The forcible removal of children by social workers in Australia between the 1950s and the 1970s has parallels with what is happening in British courts today
Applications to take children from their parents into care continue to break all records Photo: ALAMY
Listeners to Thursday’s Today programme heard a truly remarkable item. The presenter Sarah Montague reported that the Australian prime minister, Julia Gillard, had issued a solemn apology for the forced-adoption scandal.
Between the 1950s and the 1970s, thousands of young Australian women – many of them unmarried mothers – had their children forcibly removed, often at birth, by social workers who then sent the children off for adoption. Ms Montague interviewed one such mother, who described how she had been arrested when pregnant by the police and incarcerated in a special unit, where, the moment her baby was born, it was removed by social workers and handed to a family that lived three doors down the road.
Ms Montague was astonished by what she heard. “It sounds terrible,” she said, “how was it allowed to happen? How was it considered acceptable?” After a pause when the interview finished, her equally shocked co-presenter, Evan Davis, said: “We’re in stunned silence.”
What is astonishing about this, of course, is the reaction of the Today journalists. They are clearly completely unaware that similar events to those they found so shocking are occurring here in Britain every day of the week. The latest figures show that applications to take children from their parents into care continue to break all records – nearly 1,000 a month in England and Wales alone – and far too many of these child-snatchings have no more rational or humane justification than those for which Ms Gillard was belatedly apologising.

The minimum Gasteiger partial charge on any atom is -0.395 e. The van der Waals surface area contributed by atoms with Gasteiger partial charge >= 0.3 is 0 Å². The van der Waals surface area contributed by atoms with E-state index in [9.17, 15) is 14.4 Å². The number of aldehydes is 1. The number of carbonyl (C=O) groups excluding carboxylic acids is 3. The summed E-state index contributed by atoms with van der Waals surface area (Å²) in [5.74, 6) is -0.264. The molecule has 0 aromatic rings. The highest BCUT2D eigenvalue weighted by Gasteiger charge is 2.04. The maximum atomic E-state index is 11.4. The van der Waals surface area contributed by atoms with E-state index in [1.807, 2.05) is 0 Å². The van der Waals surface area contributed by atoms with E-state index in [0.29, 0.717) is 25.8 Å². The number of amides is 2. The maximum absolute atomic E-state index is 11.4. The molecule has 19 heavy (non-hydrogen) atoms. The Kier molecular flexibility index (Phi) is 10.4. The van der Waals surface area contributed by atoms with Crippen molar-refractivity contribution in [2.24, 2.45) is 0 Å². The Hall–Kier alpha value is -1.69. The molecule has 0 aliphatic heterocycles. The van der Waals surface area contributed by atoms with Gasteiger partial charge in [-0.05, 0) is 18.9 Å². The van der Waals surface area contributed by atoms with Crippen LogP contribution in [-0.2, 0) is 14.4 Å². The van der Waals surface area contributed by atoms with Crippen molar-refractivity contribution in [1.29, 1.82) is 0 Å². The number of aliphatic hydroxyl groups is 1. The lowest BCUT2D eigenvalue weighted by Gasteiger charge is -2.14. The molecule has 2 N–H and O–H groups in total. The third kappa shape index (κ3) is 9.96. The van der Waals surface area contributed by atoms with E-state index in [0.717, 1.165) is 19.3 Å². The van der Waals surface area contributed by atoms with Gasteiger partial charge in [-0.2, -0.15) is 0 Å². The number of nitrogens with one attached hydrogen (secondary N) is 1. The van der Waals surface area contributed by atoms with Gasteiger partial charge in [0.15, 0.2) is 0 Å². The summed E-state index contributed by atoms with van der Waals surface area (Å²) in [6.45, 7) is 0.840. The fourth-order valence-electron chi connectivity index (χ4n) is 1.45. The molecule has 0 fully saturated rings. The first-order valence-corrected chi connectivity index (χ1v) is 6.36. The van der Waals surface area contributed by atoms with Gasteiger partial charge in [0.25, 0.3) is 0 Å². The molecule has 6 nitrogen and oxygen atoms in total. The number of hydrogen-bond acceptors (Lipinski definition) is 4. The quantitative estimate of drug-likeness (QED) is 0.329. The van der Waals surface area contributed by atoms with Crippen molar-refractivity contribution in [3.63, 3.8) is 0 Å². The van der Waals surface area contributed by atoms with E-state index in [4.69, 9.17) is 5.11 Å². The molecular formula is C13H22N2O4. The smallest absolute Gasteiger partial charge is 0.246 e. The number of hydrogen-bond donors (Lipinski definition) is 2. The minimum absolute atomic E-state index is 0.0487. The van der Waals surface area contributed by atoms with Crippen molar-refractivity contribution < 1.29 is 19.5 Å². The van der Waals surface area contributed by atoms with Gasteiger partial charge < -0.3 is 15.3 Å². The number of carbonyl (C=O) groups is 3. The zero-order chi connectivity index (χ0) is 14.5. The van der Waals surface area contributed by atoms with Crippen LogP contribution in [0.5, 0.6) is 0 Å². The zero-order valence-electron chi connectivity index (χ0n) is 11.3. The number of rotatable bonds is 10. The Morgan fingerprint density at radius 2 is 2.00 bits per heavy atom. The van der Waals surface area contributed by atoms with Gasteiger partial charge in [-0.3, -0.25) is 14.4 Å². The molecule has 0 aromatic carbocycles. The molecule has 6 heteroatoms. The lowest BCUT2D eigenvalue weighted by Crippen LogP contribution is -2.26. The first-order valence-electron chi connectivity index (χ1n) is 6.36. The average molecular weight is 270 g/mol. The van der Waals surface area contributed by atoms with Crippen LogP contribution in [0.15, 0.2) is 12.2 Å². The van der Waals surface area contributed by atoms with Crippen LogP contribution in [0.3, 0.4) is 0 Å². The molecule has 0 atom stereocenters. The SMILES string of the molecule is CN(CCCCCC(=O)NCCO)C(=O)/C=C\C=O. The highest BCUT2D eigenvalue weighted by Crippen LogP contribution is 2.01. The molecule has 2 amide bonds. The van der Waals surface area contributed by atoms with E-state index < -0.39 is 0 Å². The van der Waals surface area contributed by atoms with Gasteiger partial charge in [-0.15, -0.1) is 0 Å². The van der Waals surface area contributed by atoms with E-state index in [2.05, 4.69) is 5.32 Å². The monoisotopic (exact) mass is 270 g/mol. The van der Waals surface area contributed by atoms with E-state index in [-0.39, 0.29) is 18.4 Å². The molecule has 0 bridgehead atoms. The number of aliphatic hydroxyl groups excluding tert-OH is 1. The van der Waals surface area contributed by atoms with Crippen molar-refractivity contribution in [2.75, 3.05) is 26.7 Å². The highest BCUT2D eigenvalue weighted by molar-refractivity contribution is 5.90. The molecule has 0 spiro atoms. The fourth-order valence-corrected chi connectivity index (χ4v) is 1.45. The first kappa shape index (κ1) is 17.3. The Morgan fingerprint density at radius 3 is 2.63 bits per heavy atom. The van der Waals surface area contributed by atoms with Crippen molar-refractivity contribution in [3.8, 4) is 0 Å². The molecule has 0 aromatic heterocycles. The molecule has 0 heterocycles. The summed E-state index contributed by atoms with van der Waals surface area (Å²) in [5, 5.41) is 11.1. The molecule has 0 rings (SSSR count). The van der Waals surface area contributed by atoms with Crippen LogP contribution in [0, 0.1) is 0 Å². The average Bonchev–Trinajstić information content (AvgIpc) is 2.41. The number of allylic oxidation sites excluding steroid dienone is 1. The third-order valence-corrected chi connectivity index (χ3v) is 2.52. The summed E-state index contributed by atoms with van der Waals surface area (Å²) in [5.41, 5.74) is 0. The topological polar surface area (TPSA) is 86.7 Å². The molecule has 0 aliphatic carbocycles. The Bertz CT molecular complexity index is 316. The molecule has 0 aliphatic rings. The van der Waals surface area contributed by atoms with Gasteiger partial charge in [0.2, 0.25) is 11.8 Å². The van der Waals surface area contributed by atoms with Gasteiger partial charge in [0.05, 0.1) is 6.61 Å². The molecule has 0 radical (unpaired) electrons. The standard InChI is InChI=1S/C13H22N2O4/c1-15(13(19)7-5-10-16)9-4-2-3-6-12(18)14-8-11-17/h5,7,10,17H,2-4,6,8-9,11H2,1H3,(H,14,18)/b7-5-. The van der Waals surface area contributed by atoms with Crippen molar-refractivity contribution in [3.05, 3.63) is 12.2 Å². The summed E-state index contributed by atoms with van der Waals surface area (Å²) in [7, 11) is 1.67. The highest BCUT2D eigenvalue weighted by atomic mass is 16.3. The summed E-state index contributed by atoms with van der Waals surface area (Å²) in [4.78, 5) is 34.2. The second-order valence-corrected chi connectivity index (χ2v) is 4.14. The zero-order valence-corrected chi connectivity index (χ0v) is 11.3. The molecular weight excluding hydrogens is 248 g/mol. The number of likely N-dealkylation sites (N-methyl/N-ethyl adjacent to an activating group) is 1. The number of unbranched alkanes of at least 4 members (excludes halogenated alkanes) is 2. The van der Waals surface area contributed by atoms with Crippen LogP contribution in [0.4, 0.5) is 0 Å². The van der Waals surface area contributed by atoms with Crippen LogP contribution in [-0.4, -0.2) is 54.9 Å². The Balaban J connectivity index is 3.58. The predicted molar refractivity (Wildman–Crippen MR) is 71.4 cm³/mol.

For some years now a handful of journalists, including Camilla Cavendish on The Times, Sue Reid of the Daily Mail and several writers on The Sunday Telegraph, including me, have been trying against all the odds to lift a tiny corner of the veil of secrecy that hides what is routinely going on in our social-service departments and family courts. Our own forced adoption scandal is a tragedy just as terrifying as anything that happened in Australia all those years ago.
But I am also reminded of the occasion on February 24, 2010, when Gordon Brown, David Cameron and Nick Clegg all stood up in the Commons to apologise for the equally shocking scandal that had long since been brought to light over the fate of some 50,000 bewildered British children, who were torn from their families half a century ago or more, to be sent off to a miserable new life in Australia and Canada. Only decades later did the tireless efforts of Margaret Humphreys, a former British social worker, bring this tragedy to public view (described in her heartrending book, Empty Cradles).
Clearly, when they uttered their apologies, Brown, Cameron and Clegg had no idea that something just as horrifying was going on under their noses at the very time they were speaking. Doubtless we shall have to wait for another 30 years, for another generation of politicians to utter empty apologies for the crimes that were being committed behind closed doors in the Britain of 2013 – when there is no longer anyone around to be held accountable for what our politicians of today are still allowing to continue.